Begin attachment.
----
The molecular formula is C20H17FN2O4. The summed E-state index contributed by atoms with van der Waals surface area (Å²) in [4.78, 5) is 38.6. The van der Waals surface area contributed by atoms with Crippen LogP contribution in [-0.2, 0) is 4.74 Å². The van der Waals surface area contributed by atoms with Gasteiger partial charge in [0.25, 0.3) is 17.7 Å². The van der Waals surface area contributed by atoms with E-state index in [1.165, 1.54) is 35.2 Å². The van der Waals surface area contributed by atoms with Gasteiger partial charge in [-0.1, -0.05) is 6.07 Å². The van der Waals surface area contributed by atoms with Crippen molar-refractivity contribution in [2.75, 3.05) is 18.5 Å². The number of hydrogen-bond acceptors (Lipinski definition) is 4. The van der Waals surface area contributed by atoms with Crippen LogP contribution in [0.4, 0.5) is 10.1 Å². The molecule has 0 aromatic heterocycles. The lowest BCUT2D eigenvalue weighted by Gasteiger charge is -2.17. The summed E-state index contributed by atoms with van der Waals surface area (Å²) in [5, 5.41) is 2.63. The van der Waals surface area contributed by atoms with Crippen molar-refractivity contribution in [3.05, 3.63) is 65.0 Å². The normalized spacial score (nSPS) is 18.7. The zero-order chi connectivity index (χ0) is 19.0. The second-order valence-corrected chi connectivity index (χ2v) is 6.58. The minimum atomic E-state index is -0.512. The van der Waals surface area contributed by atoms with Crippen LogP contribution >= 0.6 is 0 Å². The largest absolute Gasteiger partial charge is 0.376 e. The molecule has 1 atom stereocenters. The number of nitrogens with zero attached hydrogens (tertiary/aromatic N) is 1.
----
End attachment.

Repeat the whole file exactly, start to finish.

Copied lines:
The molecular formula is C20H17FN2O4. The summed E-state index contributed by atoms with van der Waals surface area (Å²) in [4.78, 5) is 38.6. The van der Waals surface area contributed by atoms with Crippen LogP contribution in [-0.2, 0) is 4.74 Å². The van der Waals surface area contributed by atoms with Gasteiger partial charge in [0.25, 0.3) is 17.7 Å². The van der Waals surface area contributed by atoms with E-state index in [1.165, 1.54) is 35.2 Å². The van der Waals surface area contributed by atoms with Gasteiger partial charge in [-0.1, -0.05) is 6.07 Å². The van der Waals surface area contributed by atoms with Crippen molar-refractivity contribution in [2.75, 3.05) is 18.5 Å². The number of hydrogen-bond acceptors (Lipinski definition) is 4. The van der Waals surface area contributed by atoms with Crippen LogP contribution in [0.4, 0.5) is 10.1 Å². The molecule has 0 aromatic heterocycles. The lowest BCUT2D eigenvalue weighted by Gasteiger charge is -2.17. The summed E-state index contributed by atoms with van der Waals surface area (Å²) in [5, 5.41) is 2.63. The van der Waals surface area contributed by atoms with Crippen molar-refractivity contribution in [3.05, 3.63) is 65.0 Å². The normalized spacial score (nSPS) is 18.7. The zero-order chi connectivity index (χ0) is 19.0. The second-order valence-corrected chi connectivity index (χ2v) is 6.58. The minimum atomic E-state index is -0.512. The van der Waals surface area contributed by atoms with Crippen LogP contribution >= 0.6 is 0 Å². The largest absolute Gasteiger partial charge is 0.376 e. The molecule has 1 atom stereocenters. The number of nitrogens with zero attached hydrogens (tertiary/aromatic N) is 1.